If you wonder what I’m talking about?  See this from John Piper on women.  It’s stunning in its subtlety about the role of women in the church.

I applied for a job today.

And after ten years out of the workplace that’s revolutionary on many levels no matter if I get it or not.   It is with a Christian organization so I was asked to share my faith journey and this is what I wrote.

“My parents were missionaries with Wycliffe Bible Translators and later with InterVarsity.  As Christ followers they raised me with Christian values and as much as I understood it, I committed my life to Christ in high school and was baptized.   In my twenties and thirties I was doing and serving – willingly and happily – but it was not until my forties that I faced that I had not received God’s grace fully nor allowed it to transform me.

This may be because my home life was extremely dysfunctional with a rigid, angry, controlling father.  A series of things converged including hard work in therapy, my father dying, leaving full-time ministry and the recovery work of alcohol addiction.  Over a period of ten years God pried open my heart and began to teach me about his incredible life altering grace.  It was through these experiences, as difficult and mortifying as they were, that I have come to recognize that I had to face my disappointment with my parents — and forgive.  Gratefully, I can say that all of this, including the addiction to alcohol drove me to my knees, to the cross.  At one time, I was puffed up with my own importance but through this learned and gained a real understanding Christ’s broken body.

I believe we must trust while serving, not knowing the future.  Trust that we have a contribution to make.  Today I am grateful and full of hope that I am becoming a person useful to God again.  I am humbled by how my story and my experiences sometimes minister to others, as I am willing to be open.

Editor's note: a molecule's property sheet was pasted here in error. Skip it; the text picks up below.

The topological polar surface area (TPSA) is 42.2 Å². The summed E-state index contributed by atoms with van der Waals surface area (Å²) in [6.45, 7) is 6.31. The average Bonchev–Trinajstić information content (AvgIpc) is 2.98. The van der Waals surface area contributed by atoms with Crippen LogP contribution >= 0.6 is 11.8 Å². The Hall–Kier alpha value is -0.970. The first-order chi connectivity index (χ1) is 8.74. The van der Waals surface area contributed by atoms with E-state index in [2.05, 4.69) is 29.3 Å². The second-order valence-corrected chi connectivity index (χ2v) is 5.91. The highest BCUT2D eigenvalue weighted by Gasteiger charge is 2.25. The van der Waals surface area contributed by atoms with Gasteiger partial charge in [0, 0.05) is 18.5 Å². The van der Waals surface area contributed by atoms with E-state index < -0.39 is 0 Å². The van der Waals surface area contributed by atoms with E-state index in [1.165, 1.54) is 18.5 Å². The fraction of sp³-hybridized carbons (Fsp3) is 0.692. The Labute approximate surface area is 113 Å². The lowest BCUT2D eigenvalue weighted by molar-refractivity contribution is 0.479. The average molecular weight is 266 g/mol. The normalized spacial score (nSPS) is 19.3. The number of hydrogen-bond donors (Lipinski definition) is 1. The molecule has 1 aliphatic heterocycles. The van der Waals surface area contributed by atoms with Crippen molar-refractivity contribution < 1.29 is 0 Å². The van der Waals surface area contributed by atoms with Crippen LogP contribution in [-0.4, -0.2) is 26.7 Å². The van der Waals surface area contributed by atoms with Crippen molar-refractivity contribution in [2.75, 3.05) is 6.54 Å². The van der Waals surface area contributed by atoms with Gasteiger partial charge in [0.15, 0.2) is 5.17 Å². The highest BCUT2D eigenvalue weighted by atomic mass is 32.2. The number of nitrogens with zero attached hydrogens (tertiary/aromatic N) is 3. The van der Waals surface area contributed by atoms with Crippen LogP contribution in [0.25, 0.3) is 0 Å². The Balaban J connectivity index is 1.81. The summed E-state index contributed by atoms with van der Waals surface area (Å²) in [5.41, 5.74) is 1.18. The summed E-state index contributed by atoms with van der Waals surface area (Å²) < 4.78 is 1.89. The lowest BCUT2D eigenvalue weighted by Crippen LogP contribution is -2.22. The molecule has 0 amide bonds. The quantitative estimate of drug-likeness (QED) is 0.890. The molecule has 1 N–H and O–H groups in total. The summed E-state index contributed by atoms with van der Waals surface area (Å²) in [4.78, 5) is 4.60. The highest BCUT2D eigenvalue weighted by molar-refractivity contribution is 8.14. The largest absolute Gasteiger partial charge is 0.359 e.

Today, my faith is grounded in the grace of God.  I do have daily disciplines of study, prayer, and constant seeking, but I rest in the knowledge of Jesus and what he did for me — Yes giving his life so that I may also live.  I am no longer a slave to doing, but rather serve out of joy and passion for telling others what Christ has done for me.

Moving into the Lenten season it is good to remember what’s truly important.  What was it again?  Kidding.  Read the prayer I sent out a few days ago.  That’ll prioritize your heart, and mine.

Other things in March.  My baby turned ten. 

A few misc. images from March.


Be well,

Melody

“Your words were found and I ate them,
And your word was to me the joy and rejoicing of my heart;
For I am called by Your name, O Lord God of hosts.”

Jeremiah 15:16

Kathleen Falsani in the Huff Post on Rob Bell.